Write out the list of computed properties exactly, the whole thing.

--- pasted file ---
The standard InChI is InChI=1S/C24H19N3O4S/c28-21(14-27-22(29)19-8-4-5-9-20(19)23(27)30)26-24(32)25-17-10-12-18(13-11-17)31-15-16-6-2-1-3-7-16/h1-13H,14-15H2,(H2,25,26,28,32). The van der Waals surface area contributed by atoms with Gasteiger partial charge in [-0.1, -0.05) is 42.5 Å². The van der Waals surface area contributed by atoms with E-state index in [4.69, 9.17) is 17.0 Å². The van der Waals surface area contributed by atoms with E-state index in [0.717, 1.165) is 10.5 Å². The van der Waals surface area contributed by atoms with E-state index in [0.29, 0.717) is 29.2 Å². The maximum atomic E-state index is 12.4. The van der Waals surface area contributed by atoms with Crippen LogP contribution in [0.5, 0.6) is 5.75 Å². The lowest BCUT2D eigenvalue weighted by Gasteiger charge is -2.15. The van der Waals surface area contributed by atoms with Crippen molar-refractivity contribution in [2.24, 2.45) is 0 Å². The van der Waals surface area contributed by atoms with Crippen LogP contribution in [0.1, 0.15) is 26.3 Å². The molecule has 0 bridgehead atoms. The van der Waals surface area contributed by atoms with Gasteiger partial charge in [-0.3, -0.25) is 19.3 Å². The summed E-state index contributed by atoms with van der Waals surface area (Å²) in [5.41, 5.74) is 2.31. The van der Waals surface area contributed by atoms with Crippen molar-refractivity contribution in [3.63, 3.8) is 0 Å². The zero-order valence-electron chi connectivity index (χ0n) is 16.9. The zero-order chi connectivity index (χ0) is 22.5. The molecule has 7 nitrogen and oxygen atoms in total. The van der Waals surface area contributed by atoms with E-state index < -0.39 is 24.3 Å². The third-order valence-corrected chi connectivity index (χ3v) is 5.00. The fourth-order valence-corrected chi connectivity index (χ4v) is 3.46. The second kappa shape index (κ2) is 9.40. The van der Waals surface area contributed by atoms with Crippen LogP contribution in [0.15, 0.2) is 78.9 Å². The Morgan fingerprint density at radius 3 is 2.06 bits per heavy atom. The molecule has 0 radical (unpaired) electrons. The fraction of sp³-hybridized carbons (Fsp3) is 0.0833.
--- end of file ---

The standard InChI is InChI=1S/C24H19N3O4S/c28-21(14-27-22(29)19-8-4-5-9-20(19)23(27)30)26-24(32)25-17-10-12-18(13-11-17)31-15-16-6-2-1-3-7-16/h1-13H,14-15H2,(H2,25,26,28,32). The van der Waals surface area contributed by atoms with Gasteiger partial charge in [-0.1, -0.05) is 42.5 Å². The van der Waals surface area contributed by atoms with E-state index in [4.69, 9.17) is 17.0 Å². The van der Waals surface area contributed by atoms with E-state index in [0.717, 1.165) is 10.5 Å². The van der Waals surface area contributed by atoms with E-state index in [0.29, 0.717) is 29.2 Å². The maximum atomic E-state index is 12.4. The van der Waals surface area contributed by atoms with Crippen LogP contribution in [0.5, 0.6) is 5.75 Å². The lowest BCUT2D eigenvalue weighted by Gasteiger charge is -2.15. The van der Waals surface area contributed by atoms with Crippen molar-refractivity contribution in [2.24, 2.45) is 0 Å². The van der Waals surface area contributed by atoms with Crippen LogP contribution in [0.1, 0.15) is 26.3 Å². The molecule has 0 bridgehead atoms. The van der Waals surface area contributed by atoms with Gasteiger partial charge in [-0.3, -0.25) is 19.3 Å². The summed E-state index contributed by atoms with van der Waals surface area (Å²) in [5.41, 5.74) is 2.31. The van der Waals surface area contributed by atoms with Crippen molar-refractivity contribution in [3.63, 3.8) is 0 Å². The zero-order valence-electron chi connectivity index (χ0n) is 16.9. The zero-order chi connectivity index (χ0) is 22.5. The molecule has 7 nitrogen and oxygen atoms in total. The van der Waals surface area contributed by atoms with E-state index < -0.39 is 24.3 Å². The third-order valence-corrected chi connectivity index (χ3v) is 5.00. The fourth-order valence-corrected chi connectivity index (χ4v) is 3.46. The second kappa shape index (κ2) is 9.40. The van der Waals surface area contributed by atoms with Crippen LogP contribution in [0.15, 0.2) is 78.9 Å². The Morgan fingerprint density at radius 3 is 2.06 bits per heavy atom. The molecule has 0 radical (unpaired) electrons. The fraction of sp³-hybridized carbons (Fsp3) is 0.0833.